In a January 16 editorial reacting to New York Mayor Michael Bloomberg's recent endorsement of a proposal to increase the state's minimum wage, the New York Post claimed that such a wage increase would "kill jobs," as it would amount to a "massive tax hike."
In fact, nonpartisan analyses have shown that increases in the minimum wage do not affect the employment rate.
A 2010 study on "Minimum Wage Effects Across State Borders" by University of California-Berkeley's Institute for Research on Labor and Employment (IRLE) found "no detectable employment losses from the kind of minimum wage increases we have seen in the United States":
For cross-state contiguous counties, we find strong earnings effects and no employment effects of minimum wage increases. By generalizing the local case studies, we show that the differences in the estimated elasticities in the two sets of studies result from insufficient controls for unobserved heterogeneity in employment growth in the national-level studies using a traditional fixed-effects specification. The differences do not arise from other possible factors, such as using short before-after windows in local case studies.
The large negative elasticities in the traditional specification are generated primarily by regional and local differences in employment trends that are unrelated to minimum wage polices. This point is supported by our finding that neighborhood-level placebo minimum wages are negatively associated with employment in counties with identical minimum wage profiles. Our local specification performs better in a number of tests of internal validity. Unlike traditional fixed-effects specification, it does not have spurious negative (or positive) preexisting trends and is robust to the inclusion of state-level time trends as added controls.
How should one interpret the magnitude of the difference between the local and national estimates? The national-level estimates suggest a labor demand elasticity close to -1. This implies that an increase in minimum wage has a very small impact on the total income earned by affected workers. In other words, these estimates suggest that the policy is not useful for raising the earnings of low-wage workers, as the disemployment affect annuls the wage effect for those who are still working. However, statistical bounds (at the 95% confidence level) around our contiguous county estimates of the labor demand elasticity as identified from a change in the minimum wage rule out anything above -0.48 in magnitude. This result suggests that minimum wage increases do raise the overall earnings at these jobs, although there may be differential effects by demographic groups due to labor-labor substitution.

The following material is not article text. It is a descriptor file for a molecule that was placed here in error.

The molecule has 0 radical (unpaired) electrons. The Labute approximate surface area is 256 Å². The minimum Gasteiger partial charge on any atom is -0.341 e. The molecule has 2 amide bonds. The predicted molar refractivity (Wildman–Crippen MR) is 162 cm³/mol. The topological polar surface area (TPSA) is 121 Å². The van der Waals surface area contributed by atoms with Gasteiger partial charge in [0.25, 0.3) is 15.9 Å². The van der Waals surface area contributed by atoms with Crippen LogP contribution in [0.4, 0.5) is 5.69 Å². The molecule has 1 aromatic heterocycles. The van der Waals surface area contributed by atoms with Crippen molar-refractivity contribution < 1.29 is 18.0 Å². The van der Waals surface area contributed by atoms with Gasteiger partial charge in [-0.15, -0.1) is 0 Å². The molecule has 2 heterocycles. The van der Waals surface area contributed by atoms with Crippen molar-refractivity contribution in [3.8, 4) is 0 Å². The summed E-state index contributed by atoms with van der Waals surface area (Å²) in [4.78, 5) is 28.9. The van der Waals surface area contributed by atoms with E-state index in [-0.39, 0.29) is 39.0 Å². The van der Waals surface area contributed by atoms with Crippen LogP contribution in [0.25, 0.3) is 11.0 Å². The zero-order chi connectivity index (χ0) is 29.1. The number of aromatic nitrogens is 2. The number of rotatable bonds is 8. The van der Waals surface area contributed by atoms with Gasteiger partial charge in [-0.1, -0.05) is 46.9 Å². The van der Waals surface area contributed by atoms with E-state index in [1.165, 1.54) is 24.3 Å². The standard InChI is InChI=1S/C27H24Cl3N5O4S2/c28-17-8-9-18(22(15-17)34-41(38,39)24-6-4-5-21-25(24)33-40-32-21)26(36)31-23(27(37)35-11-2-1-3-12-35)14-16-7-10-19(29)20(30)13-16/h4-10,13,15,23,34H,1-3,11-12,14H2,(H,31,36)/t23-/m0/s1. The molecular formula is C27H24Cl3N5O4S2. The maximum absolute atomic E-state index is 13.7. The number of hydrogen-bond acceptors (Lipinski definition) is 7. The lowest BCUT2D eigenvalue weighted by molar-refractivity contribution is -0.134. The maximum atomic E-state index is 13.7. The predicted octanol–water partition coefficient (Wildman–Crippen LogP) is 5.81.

These caveats notwithstanding, our results explain the sometimes conflicting results in the existing minimum wage literature. For the range of minimum wage increases over the past several decades, methodologies using local comparisons provide more reliable estimates by controlling for heterogeneity in employment growth. These estimates suggest no detectable employment losses from the kind of minimum wage increases we have seen in the United States. Our analysis highlights the importance of accounting for such heterogeneity in future work on this topic.
And according to a 2009 IRLE study:
We also find no relationship between the minimum wage elasticity of overall teen wages and the elasticity of employment across the 74 commuting zones. This result provides further evidence that there is no discernable disemployment effect, even when minimum wage increases lead to relatively large wage changes.
The Post is not the first News Corp. outlet to level an attack on the minimum wage. In September 2011, Fox & Friends hosted author and businessman Peter Schiff to claim that the minimum wage negatively affects employment among the young and poor. And in December 2011, Fox's Stuart Varney appeared on Fox & Friends to rail against San Francisco's minimum wage hike.